Grain Destinations in Pittsburgh & Pennsylvania's Great Lakes19 stops
Grain Destinations in Pittsburgh & Pennsylvania's Great Lakes
4 Days - 19 Stops
401 Meadowcroft Road, Avella, PA 15312
Meadowcroft Village (1), near Avella, is a great starting point for understanding grains and other crops planted by indigenous people and how agriculture has changed over the centuries. Visitors can tour the Rockshelter, which has signs of human habitation dating back 16,000 years. Meadowcroft also has a reproduction of a 16th-century Monongahela village and two replicas of living structures from the 1770s. Agriculture, especially the reliance on corn, is a focus of many of the exhibits. On fall weekends, hands-on corn grinding demos and corn husk crafting are common.
1061 Sugar Run Road, Avella, PA 15312
Avella is also the home to Weatherbury Farm (2), where the Tudor family grows and sells wheat, rye, and oats. It’s only open to the public on flour pick-up days, so check the website for the next day and call ahead to reserve your order for pickup at the farm.
Rising Creek Bakery
115 Main Street, Mt Morris, PA 15349
Head south to the Pennsylvania-West Virginia border and Rising Creek Bakery (3), one of two places in Western Pennsylvania where you can sample salt-rising bread (the other being Pie for Breakfast in Pittsburgh’s Oakland neighborhood). This unique bread, which is not salty at all, but naturally leavened by bacteria without yeast, is tricky to bake, so make it easy for yourself by buying some from Rising Creek. Many say this bread tastes like cheese or even stinky feet, but it is a unique Appalachian treat worth seeking out. Buy your bread, some tomato gravy, and a glass of sweet tea (you’re so close to the Mason Dixon line there) and relax under the trees beside the bakery.
The Century Inn
2175 National Pike, Scenery Hill, PA 15360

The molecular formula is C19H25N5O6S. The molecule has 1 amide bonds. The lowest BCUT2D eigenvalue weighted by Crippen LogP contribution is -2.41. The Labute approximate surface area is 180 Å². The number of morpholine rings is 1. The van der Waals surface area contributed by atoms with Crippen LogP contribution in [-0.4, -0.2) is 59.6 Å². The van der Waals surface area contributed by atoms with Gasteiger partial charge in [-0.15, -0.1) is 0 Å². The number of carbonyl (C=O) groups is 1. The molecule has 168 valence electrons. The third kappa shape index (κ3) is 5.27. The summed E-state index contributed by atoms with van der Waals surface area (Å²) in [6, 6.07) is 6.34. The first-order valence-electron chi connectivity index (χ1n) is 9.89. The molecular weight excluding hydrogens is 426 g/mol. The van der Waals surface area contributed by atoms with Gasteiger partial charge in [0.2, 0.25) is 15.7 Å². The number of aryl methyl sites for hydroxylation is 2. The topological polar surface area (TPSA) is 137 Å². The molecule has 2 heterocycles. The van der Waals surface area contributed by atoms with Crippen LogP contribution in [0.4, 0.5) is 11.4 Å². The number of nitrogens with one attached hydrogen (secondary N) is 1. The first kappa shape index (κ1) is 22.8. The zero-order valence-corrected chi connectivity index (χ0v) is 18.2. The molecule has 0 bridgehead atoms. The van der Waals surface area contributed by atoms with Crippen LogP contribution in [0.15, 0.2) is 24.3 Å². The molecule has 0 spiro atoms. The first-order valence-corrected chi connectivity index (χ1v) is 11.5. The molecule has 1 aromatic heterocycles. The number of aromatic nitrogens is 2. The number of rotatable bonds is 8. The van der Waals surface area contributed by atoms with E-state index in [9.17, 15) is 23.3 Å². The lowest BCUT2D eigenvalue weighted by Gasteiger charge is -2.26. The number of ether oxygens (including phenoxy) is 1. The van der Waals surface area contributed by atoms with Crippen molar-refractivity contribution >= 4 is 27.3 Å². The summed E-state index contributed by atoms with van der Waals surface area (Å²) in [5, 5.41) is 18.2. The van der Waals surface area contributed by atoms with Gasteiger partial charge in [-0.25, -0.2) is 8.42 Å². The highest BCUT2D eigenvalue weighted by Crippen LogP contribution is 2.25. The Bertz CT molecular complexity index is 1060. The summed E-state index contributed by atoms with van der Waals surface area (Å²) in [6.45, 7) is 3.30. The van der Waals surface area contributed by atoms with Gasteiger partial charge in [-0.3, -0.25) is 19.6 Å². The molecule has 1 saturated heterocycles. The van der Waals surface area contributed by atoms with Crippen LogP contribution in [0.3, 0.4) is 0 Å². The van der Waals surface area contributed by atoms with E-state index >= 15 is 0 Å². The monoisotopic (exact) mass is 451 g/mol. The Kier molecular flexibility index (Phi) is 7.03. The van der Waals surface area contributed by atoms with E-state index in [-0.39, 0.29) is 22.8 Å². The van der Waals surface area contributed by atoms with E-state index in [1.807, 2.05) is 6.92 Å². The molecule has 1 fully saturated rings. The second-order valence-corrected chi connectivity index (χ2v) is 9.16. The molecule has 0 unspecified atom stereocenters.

A short distance away on the historic National Road is the next stop where you can spend the night at the oldest continuing (1794) inn on the National Road, The Century Inn (4).
The Woodville Plantation
1375 Washington Pike, Bridgeville, PA 15017
As you drive from rural Pennsylvania back towards the city, imagine the first shots that were fired here during the Whiskey Rebellion. The Woodville Plantation (5), just a short distance off the highway, offers a look into the era where rye grew in every field and each farmer had their own still. This National Historic Landmark was owned by John and Presley Neville in the late 1700s. John was a commander at Fort Pitt and a tax collector when, in 1791, the new government put a tax on distilled spirits to help pay for the Revolutionary War. There was a backlash from farmers, gunshots rang out, and tar-and-feathering ensued.
620 Brookline Blvd, Pittsburgh, PA 15226
Heading back to Pittsburgh, a few turns off the four-lane road takes you to the lively neighborhood of Brookline and to Pitaland (6), where the fresh pita ride the conveyor belt from oven to bag. Owner Mike Chahine will show you around the pita-making machine and you can buy some warm pita bread (and freshly made hummus) for the road.
Wigle Whiskey Distillery
2401 Smallman Street, Pittsburgh, PA 15222
In Pittsburgh, the Wigle Distillery and Tasting Room (7) is the place to get even more schooling on the Whiskey Rebellion and then relax with locally made whiskey and other spirits. If you’re in the mood to get your hands busy while in the Pittsburgh area, the Wigle folks conduct fun cocktail classes.
Pink Box Bakery
2104 Murray Avenue, Pittsburgh, PA 15217
Next, visit Pink Box Bakery (8) in the Squirrel Hill neighborhood, where the Taiwanese sweets are as artful as they are delicious. The Squirrel Hill area was once mainly a Jewish community, but now its proximity to Carnegie Mellon and the University of Pittsburgh has brought many other groups and cuisines to the neighborhood.
4141 Old William Penn Highway, Monroeville, PA 15146
Dinner at Udipi Cafe (9) in the eastern suburbs is a must because of the many varieties of Southern Indian wheat breads and rice crepes, such as chapati, poori, bhatura, paratha, and at least ten varieties of dosa. If time allows, call ahead to the Sri Venkateswara Hindu Temple nearby to see if they are offering tours that day. It’s a beautiful and peaceful place.
TRYP by Wyndham
177 40th Street, Pittsburgh, PA 15201